On June 16, 1994, ABC and Scripps-Howard signed a long-term deal with ABC that would keep WEWS and WXYZ as the network's Cleveland and Detroit outlets through at least 2005. As a condition of that agreement, three other Scripps-owned television stations—WFTS-TV in Tampa–St. Petersburg, KNXV-TV in Phoenix and WMAR-TV in Baltimore—also agreed to switch their affiliations to ABC. In Cleveland, CBS would reach an agreement with Malrite Communications to move its programming to Fox charter affiliate WOIO (channel 19). WJW switched to Fox on September 3, 1994, becoming the first New World station to switch to the network under the agreement (WDAF-TV was the only other station in the group that switched to the network before December of that year, as it switched to Fox on September 12); WOIO concurrently switched to CBS.

Channel 8 was one of two stations involved in the deal between Fox and New World which was located in a market served by an NFL franchise that is not a member of the National Football Conference (NFC); the Cleveland Browns—whose games had occasionally aired on the station dating back to its tenure with CBS—are part of the American Football Conference (AFC), which at the time of the switch, had most of their over-the-air game telecasts carried on WKYC-TV (channel 3) by way of NBC's broadcast rights to the AFC (WDAF-TV, located in the home market of the AFC's Kansas City Chiefs, was the only other New World station in a non-NFC professional football market that switched to Fox). Since 1970 (with exception of the team's three-year operational hiatus that began in 1996), channel 8 has carried at least two Browns games per year, usually consisting of interconference games in which the team plays host to an NFC team at FirstEnergy Stadium; in addition, with the institution of the league's "cross-flex" broadcast rules in 2014, any games that are arbitrarily moved from WOIO will be shown on WJW if Fox acquires the regional telecasting rights.

On July 17, 1996, News Corporation announced that it would acquire New World in an all-stock transaction worth $2.48 billion, with the latter company's ten Fox affiliates being folded into the former's Fox Television Stations subsidiary, making them all owned-and-operated stations of the network (the New World Communications name continued as a licensing purpose corporation for WJW-TV and its sister stations until 2007 under Fox, and from 2009 to 2011 under Local TV ownership); Under Fox ownership, WJW added stronger first-run syndicated shows as well as stronger off-network sitcoms to the programming mix. It was the only (fully) network owned-and-operated station among the "Big Four" network outlets in the Cleveland area, and was the only Fox-owned station to carry a historic 1920s three-letter call sign. It remains the only Fox television affiliate in existence, as well as one of three current Tribune-owned television stations (alongside Tribune flagship and independent station WGN-TV in Chicago, and NBC station WHO-TV in Des Moines), to utilize a three-letter call sign.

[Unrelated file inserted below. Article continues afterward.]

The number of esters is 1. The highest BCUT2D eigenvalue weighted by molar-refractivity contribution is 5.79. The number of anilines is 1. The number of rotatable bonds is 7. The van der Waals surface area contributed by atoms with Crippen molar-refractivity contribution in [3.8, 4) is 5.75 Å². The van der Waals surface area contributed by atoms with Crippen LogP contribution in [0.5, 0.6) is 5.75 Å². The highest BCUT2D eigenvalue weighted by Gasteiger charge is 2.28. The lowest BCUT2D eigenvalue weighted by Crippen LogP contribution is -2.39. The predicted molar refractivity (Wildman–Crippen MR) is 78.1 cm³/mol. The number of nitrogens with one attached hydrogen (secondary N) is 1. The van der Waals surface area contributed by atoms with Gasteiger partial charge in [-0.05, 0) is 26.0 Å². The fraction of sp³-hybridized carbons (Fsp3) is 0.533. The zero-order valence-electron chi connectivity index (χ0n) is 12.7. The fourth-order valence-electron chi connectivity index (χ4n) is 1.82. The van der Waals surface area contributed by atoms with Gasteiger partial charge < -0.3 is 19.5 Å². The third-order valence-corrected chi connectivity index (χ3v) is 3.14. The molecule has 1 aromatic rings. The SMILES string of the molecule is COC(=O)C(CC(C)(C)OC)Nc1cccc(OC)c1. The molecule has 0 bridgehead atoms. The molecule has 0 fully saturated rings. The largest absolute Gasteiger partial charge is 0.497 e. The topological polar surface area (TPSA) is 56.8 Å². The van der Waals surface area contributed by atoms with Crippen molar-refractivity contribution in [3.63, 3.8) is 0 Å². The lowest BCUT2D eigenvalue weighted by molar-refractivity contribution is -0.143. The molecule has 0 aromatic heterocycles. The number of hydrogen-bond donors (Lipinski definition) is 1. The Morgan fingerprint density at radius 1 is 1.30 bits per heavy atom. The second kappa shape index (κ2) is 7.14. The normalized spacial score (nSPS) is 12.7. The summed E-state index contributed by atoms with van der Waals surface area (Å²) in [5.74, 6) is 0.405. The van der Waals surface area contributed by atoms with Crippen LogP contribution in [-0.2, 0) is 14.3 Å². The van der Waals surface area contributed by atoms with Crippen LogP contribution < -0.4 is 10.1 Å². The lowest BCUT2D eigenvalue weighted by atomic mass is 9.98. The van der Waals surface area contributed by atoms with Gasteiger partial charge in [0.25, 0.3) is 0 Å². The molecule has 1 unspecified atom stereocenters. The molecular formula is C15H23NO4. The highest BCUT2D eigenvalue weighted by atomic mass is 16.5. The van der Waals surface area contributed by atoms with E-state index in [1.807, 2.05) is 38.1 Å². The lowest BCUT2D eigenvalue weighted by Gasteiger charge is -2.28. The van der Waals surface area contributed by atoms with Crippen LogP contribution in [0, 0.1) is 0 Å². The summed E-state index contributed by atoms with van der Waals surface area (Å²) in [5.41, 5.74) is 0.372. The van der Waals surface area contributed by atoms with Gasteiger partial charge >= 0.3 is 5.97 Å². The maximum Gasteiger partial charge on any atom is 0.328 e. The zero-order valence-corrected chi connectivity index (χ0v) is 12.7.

On December 22, 2007, Fox sold WJW-TV and seven other owned-and-operated stations—WDAF-TV, WBRC in Birmingham, WGHP in High Point, North Carolina, KTVI in St. Louis, WITI in Milwaukee, KDVR in Denver and KSTU in Salt Lake City—to Local TV (a broadcast holding company operated by private equity firm Oak Hill Capital Partners that was formed on May 7 of that year to assume ownership of the broadcasting division of The New York Times Company) for $1.1 billion; the sale was finalized on July 14, 2008. On February 1, 2012, WJW redesigned its web site under the new WordPress-hosted design implemented months earlier by sister stations WDAF and WITI, replacing the site design previously used for the Local TV stations that was developed by Tribune Interactive (now Tribune Digital). On July 1, 2013, the Tribune Company (which in 2008, had formed a joint management agreement involving its Tribune Broadcasting subsidiary and Local TV to operate stations owned by both companies and provide web hosting, technical and engineering services to those run by the latter group) acquired the Local TV stations for $2.75 billion; the sale was completed on December 27.

Aborted sale to Sinclair; pending sale to Nexstar; possible resale to FoxEdit